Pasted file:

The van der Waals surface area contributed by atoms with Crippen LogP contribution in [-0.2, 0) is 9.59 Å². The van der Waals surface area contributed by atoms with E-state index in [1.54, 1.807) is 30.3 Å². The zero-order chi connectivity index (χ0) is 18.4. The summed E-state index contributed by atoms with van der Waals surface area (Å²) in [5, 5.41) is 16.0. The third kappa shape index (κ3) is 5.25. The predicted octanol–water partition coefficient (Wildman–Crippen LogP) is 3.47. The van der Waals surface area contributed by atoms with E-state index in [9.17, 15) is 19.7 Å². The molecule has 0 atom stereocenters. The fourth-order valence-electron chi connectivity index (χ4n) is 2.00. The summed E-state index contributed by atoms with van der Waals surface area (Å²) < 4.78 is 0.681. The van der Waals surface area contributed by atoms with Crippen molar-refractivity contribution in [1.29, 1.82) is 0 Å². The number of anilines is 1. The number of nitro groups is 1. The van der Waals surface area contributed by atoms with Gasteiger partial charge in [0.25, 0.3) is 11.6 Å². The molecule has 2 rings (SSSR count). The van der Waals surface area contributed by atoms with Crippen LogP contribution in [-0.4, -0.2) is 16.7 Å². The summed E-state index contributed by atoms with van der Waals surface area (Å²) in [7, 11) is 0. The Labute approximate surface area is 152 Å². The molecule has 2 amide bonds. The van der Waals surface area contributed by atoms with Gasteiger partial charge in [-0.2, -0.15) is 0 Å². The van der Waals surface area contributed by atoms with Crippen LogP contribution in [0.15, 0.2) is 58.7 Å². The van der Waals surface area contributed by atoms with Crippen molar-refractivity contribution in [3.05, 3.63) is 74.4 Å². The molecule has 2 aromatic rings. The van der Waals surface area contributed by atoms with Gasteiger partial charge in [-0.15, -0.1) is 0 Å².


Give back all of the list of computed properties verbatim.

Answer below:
The van der Waals surface area contributed by atoms with Crippen LogP contribution in [-0.2, 0) is 9.59 Å². The van der Waals surface area contributed by atoms with E-state index in [1.54, 1.807) is 30.3 Å². The zero-order chi connectivity index (χ0) is 18.4. The summed E-state index contributed by atoms with van der Waals surface area (Å²) in [5, 5.41) is 16.0. The third kappa shape index (κ3) is 5.25. The predicted octanol–water partition coefficient (Wildman–Crippen LogP) is 3.47. The van der Waals surface area contributed by atoms with E-state index in [9.17, 15) is 19.7 Å². The molecule has 0 atom stereocenters. The fourth-order valence-electron chi connectivity index (χ4n) is 2.00. The summed E-state index contributed by atoms with van der Waals surface area (Å²) < 4.78 is 0.681. The van der Waals surface area contributed by atoms with Crippen molar-refractivity contribution in [1.29, 1.82) is 0 Å². The number of anilines is 1. The number of nitro groups is 1. The van der Waals surface area contributed by atoms with Gasteiger partial charge in [0.25, 0.3) is 11.6 Å². The molecule has 2 rings (SSSR count). The van der Waals surface area contributed by atoms with Crippen LogP contribution in [-0.4, -0.2) is 16.7 Å². The summed E-state index contributed by atoms with van der Waals surface area (Å²) in [7, 11) is 0. The Labute approximate surface area is 152 Å². The molecule has 2 amide bonds. The van der Waals surface area contributed by atoms with Gasteiger partial charge in [-0.2, -0.15) is 0 Å². The van der Waals surface area contributed by atoms with Crippen LogP contribution in [0.15, 0.2) is 58.7 Å². The van der Waals surface area contributed by atoms with Crippen molar-refractivity contribution in [3.05, 3.63) is 74.4 Å². The molecule has 2 aromatic rings. The van der Waals surface area contributed by atoms with Gasteiger partial charge in [-0.15, -0.1) is 0 Å².